when are you Christian or Jewish? depends on who buys the food.
And I laugh again, at the frankness, at the childish honesty. I imagine he's got nothing to lose in talking with me, as I have with him. A car's horn blasts outside, I look up to notice Ron and I are attracting attention from others in the room. Before I decide on what to do, Ron leans forward, whispers, 'can I ask you a question'? I am lean forward too, and reply,
sure, go for it. why do black people have a chip on the shoulder?
Again, I am jolted. Why would this question even be on HIS mind and why is it important enough to ask? I consider trying to cram a brief history lesson, anthropological theory, economic and geographic breakdown of the UK in a sentence, give up and pass the question back, 'why do you think Ron?' and he answers:
because they were treated badly in the past.
and I like him for it. Not because he has said anything in any way profound, but because in his little madness, he thought this through and came up with an answer with some shred of truth, of recognition in it. I ignore the others, carry on speaking with him. He asks me if I knew he was once an officer, I say no, and he is incredibly surprised at this! Says he left the army in the eighties, that the bravest soldiers he fought with were all...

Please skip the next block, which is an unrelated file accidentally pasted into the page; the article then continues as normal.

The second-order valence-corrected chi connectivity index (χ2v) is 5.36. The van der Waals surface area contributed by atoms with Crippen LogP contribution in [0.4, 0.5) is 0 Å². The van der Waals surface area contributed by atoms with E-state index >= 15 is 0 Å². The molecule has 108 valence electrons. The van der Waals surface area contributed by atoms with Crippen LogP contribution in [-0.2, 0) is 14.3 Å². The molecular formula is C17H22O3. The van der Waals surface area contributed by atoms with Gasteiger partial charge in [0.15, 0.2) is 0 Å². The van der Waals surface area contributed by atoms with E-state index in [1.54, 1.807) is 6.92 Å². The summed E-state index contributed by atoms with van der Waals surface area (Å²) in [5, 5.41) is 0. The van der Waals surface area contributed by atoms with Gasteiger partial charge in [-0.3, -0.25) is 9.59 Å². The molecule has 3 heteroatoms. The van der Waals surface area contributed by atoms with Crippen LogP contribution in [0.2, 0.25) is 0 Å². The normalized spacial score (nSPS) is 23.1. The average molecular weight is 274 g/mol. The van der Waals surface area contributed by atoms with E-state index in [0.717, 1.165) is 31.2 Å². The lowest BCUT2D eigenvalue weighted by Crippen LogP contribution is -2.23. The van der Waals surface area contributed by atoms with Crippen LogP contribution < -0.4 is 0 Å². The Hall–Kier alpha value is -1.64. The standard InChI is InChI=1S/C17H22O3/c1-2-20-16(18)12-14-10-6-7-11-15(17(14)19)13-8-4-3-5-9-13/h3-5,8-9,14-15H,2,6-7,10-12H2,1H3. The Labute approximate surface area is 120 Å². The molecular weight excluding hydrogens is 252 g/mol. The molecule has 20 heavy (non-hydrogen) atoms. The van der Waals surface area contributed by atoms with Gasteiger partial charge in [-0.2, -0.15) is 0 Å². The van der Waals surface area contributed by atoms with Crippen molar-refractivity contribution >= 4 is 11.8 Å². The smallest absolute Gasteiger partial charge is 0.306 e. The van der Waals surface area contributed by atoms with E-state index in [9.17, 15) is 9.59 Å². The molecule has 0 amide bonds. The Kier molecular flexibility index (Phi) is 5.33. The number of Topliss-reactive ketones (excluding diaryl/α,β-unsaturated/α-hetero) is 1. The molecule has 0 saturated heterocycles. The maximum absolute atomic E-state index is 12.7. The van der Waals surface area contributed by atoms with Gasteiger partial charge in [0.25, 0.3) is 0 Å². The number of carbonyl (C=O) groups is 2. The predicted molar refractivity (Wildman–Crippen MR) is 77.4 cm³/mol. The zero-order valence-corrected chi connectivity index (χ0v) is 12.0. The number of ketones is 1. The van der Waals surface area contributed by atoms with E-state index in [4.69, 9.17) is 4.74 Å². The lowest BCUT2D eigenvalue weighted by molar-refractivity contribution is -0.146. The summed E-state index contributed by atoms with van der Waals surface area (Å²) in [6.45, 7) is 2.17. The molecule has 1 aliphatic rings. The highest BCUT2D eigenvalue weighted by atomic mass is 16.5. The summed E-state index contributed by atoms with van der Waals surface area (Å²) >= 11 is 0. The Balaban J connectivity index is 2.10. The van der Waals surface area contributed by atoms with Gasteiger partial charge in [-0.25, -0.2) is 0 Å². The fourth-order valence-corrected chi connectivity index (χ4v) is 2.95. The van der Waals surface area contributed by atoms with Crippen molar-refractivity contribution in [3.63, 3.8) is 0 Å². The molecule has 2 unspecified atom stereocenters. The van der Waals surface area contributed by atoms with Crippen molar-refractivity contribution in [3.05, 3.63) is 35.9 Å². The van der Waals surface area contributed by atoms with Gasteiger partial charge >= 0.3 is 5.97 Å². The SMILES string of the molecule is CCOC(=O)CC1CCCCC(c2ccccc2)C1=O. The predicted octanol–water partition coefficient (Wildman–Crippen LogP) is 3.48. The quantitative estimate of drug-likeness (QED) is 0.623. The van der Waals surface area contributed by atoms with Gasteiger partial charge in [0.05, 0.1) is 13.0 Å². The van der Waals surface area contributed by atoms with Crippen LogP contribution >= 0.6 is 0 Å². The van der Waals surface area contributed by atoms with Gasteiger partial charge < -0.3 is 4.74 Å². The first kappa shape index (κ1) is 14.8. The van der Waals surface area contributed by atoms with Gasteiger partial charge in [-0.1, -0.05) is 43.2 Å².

'gays, all of them, they committed suicide though, couple of them drove off a cliff in a motorbike'
The conversations chugs on, his gravel voice steaming with sips from his pint of coffee. It goes to Sammy Davis Junior, 'greatest singer ever' Ron says, 'he'd go on stage with the rat pack and steal the show, but have to go back door to get a cup of tea' to Mike Tyson, 'greatest fighter ever, I would like to meet him, he'd probably buy me a cup of tea, I'd shake his hands, but he won't want to get in a ring with me. Why? cause I fight dirty'. All the while, I am scribbling furiously. His stream of sentences are punctuated with the mention of Diane Abbot, his 'dolly bird' having more bottle than anyone, and his blank stares into nothing.
When the conversation lulls naturally, I glance at my watch and realise we've been talking for twenty minutes, I tell Ron I have to leave and stand up as he thanks me for talking to him. He reaches out his now coffee-wet dirty hand - as dark as the inside of my palms, lets it falter in mid air, not sure if I will accept. Do I take it?
Course I do. Grasp it warmly, glance into those Atlantis eyes and sprint down Camden High Street with two things on my mind. One, the fastest route to a bathroom, I need to wash my hands. Two, Ron. I can't fathom what series of events shaped him, a homeless veteran. What does he see in the distance, what war was he involved in, what dreams of Diane Abbot have come from living on Camden's streets. And to be honest, I would not have cared, but the old boy charm, mixed with the shoulder chip thing endeared him to me. As I take the stage, I silently dedicate the performance to Ron, and regret not running back to ask him what he thought was black.